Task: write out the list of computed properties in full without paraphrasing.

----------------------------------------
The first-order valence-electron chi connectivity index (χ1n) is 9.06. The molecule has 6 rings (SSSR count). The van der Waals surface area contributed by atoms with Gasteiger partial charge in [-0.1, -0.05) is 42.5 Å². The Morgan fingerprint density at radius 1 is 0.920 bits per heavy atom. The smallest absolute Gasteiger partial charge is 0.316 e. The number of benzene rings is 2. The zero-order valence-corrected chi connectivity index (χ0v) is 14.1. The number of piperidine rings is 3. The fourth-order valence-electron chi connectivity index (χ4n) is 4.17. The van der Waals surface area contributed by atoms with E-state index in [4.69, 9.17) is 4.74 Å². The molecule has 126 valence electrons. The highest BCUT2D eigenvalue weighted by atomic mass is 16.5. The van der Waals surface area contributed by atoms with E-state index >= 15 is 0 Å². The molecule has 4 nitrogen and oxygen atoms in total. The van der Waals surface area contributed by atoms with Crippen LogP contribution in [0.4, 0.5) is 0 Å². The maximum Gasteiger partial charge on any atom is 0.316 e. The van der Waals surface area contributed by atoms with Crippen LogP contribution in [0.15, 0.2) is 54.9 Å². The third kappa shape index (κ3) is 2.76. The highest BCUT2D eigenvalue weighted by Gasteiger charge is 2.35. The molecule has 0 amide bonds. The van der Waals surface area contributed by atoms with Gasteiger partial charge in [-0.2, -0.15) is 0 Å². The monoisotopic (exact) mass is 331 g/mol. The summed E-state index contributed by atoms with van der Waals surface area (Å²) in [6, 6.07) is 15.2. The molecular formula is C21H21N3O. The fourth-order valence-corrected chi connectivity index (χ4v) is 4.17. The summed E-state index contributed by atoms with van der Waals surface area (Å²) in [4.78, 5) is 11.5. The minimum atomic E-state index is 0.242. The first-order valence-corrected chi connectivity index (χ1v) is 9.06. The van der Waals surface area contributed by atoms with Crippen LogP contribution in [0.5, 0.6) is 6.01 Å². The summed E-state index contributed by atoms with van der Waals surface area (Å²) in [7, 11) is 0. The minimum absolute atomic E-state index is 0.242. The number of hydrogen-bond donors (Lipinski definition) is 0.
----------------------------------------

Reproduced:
The first-order valence-electron chi connectivity index (χ1n) is 9.06. The molecule has 6 rings (SSSR count). The van der Waals surface area contributed by atoms with Gasteiger partial charge in [-0.1, -0.05) is 42.5 Å². The Morgan fingerprint density at radius 1 is 0.920 bits per heavy atom. The smallest absolute Gasteiger partial charge is 0.316 e. The number of benzene rings is 2. The zero-order valence-corrected chi connectivity index (χ0v) is 14.1. The number of piperidine rings is 3. The fourth-order valence-electron chi connectivity index (χ4n) is 4.17. The van der Waals surface area contributed by atoms with E-state index in [4.69, 9.17) is 4.74 Å². The molecule has 126 valence electrons. The highest BCUT2D eigenvalue weighted by atomic mass is 16.5. The van der Waals surface area contributed by atoms with E-state index >= 15 is 0 Å². The molecule has 4 nitrogen and oxygen atoms in total. The van der Waals surface area contributed by atoms with Crippen LogP contribution in [0.4, 0.5) is 0 Å². The maximum Gasteiger partial charge on any atom is 0.316 e. The van der Waals surface area contributed by atoms with Crippen LogP contribution in [0.15, 0.2) is 54.9 Å². The third kappa shape index (κ3) is 2.76. The highest BCUT2D eigenvalue weighted by Gasteiger charge is 2.35. The molecule has 0 amide bonds. The van der Waals surface area contributed by atoms with Gasteiger partial charge in [-0.2, -0.15) is 0 Å². The monoisotopic (exact) mass is 331 g/mol. The summed E-state index contributed by atoms with van der Waals surface area (Å²) in [6, 6.07) is 15.2. The molecular formula is C21H21N3O. The fourth-order valence-corrected chi connectivity index (χ4v) is 4.17. The summed E-state index contributed by atoms with van der Waals surface area (Å²) in [4.78, 5) is 11.5. The minimum atomic E-state index is 0.242. The first-order valence-corrected chi connectivity index (χ1v) is 9.06. The van der Waals surface area contributed by atoms with Crippen LogP contribution in [0.5, 0.6) is 6.01 Å². The summed E-state index contributed by atoms with van der Waals surface area (Å²) in [7, 11) is 0. The minimum absolute atomic E-state index is 0.242. The number of hydrogen-bond donors (Lipinski definition) is 0.